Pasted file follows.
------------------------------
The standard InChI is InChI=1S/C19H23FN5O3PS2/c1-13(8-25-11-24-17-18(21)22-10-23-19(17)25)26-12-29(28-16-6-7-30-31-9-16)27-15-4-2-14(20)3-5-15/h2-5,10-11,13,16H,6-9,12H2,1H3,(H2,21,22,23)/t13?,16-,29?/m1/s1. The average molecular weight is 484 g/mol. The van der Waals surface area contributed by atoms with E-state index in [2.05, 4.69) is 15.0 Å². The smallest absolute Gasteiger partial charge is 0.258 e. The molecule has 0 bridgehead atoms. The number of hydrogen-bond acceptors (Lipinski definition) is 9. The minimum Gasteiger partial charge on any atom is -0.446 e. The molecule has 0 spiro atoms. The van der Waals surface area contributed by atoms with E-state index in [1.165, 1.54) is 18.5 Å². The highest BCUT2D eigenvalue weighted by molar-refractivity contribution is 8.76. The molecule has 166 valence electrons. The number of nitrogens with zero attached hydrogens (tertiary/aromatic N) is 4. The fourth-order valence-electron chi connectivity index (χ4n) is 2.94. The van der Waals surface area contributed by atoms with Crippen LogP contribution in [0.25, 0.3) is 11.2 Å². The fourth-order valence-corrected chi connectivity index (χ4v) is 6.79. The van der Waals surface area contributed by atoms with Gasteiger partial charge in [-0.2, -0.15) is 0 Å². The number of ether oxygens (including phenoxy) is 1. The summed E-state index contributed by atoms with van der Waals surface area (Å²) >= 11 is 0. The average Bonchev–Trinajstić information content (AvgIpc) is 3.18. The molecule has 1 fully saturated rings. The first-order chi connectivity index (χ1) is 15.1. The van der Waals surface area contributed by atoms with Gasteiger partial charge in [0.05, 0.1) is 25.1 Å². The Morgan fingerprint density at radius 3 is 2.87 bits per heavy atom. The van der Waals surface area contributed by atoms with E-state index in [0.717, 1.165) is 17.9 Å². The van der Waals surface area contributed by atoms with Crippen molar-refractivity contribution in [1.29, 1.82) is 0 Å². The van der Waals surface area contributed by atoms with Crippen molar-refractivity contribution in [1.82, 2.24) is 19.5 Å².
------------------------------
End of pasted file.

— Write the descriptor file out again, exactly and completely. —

The standard InChI is InChI=1S/C19H23FN5O3PS2/c1-13(8-25-11-24-17-18(21)22-10-23-19(17)25)26-12-29(28-16-6-7-30-31-9-16)27-15-4-2-14(20)3-5-15/h2-5,10-11,13,16H,6-9,12H2,1H3,(H2,21,22,23)/t13?,16-,29?/m1/s1. The average molecular weight is 484 g/mol. The van der Waals surface area contributed by atoms with E-state index in [2.05, 4.69) is 15.0 Å². The smallest absolute Gasteiger partial charge is 0.258 e. The molecule has 0 bridgehead atoms. The number of hydrogen-bond acceptors (Lipinski definition) is 9. The minimum Gasteiger partial charge on any atom is -0.446 e. The molecule has 0 spiro atoms. The van der Waals surface area contributed by atoms with E-state index in [1.165, 1.54) is 18.5 Å². The highest BCUT2D eigenvalue weighted by molar-refractivity contribution is 8.76. The molecule has 166 valence electrons. The number of nitrogens with zero attached hydrogens (tertiary/aromatic N) is 4. The fourth-order valence-electron chi connectivity index (χ4n) is 2.94. The van der Waals surface area contributed by atoms with Crippen LogP contribution in [0.25, 0.3) is 11.2 Å². The fourth-order valence-corrected chi connectivity index (χ4v) is 6.79. The van der Waals surface area contributed by atoms with Gasteiger partial charge in [-0.2, -0.15) is 0 Å². The number of ether oxygens (including phenoxy) is 1. The summed E-state index contributed by atoms with van der Waals surface area (Å²) >= 11 is 0. The average Bonchev–Trinajstić information content (AvgIpc) is 3.18. The molecule has 1 fully saturated rings. The first-order chi connectivity index (χ1) is 15.1. The van der Waals surface area contributed by atoms with Gasteiger partial charge in [0.05, 0.1) is 25.1 Å². The Morgan fingerprint density at radius 3 is 2.87 bits per heavy atom. The van der Waals surface area contributed by atoms with E-state index in [0.717, 1.165) is 17.9 Å². The van der Waals surface area contributed by atoms with Crippen molar-refractivity contribution in [1.29, 1.82) is 0 Å². The van der Waals surface area contributed by atoms with Crippen molar-refractivity contribution in [1.82, 2.24) is 19.5 Å².